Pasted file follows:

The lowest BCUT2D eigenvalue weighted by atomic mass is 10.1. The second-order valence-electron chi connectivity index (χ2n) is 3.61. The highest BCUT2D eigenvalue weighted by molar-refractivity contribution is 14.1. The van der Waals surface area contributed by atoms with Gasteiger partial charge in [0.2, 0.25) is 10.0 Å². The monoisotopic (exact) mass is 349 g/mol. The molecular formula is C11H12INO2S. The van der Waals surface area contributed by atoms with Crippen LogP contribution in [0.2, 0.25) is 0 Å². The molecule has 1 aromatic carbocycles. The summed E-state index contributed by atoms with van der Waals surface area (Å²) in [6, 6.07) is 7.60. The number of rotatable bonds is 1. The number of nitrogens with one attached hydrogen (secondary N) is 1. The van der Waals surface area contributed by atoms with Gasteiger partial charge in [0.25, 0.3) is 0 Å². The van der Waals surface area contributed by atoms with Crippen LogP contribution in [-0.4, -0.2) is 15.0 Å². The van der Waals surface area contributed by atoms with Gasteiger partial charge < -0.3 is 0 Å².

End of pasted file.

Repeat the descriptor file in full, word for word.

The lowest BCUT2D eigenvalue weighted by atomic mass is 10.1. The second-order valence-electron chi connectivity index (χ2n) is 3.61. The highest BCUT2D eigenvalue weighted by molar-refractivity contribution is 14.1. The van der Waals surface area contributed by atoms with Gasteiger partial charge in [0.2, 0.25) is 10.0 Å². The monoisotopic (exact) mass is 349 g/mol. The molecular formula is C11H12INO2S. The van der Waals surface area contributed by atoms with Crippen LogP contribution in [0.2, 0.25) is 0 Å². The molecule has 1 aromatic carbocycles. The summed E-state index contributed by atoms with van der Waals surface area (Å²) in [6, 6.07) is 7.60. The number of rotatable bonds is 1. The number of nitrogens with one attached hydrogen (secondary N) is 1. The van der Waals surface area contributed by atoms with Gasteiger partial charge in [0.25, 0.3) is 0 Å². The van der Waals surface area contributed by atoms with Crippen LogP contribution in [-0.4, -0.2) is 15.0 Å². The van der Waals surface area contributed by atoms with Gasteiger partial charge < -0.3 is 0 Å².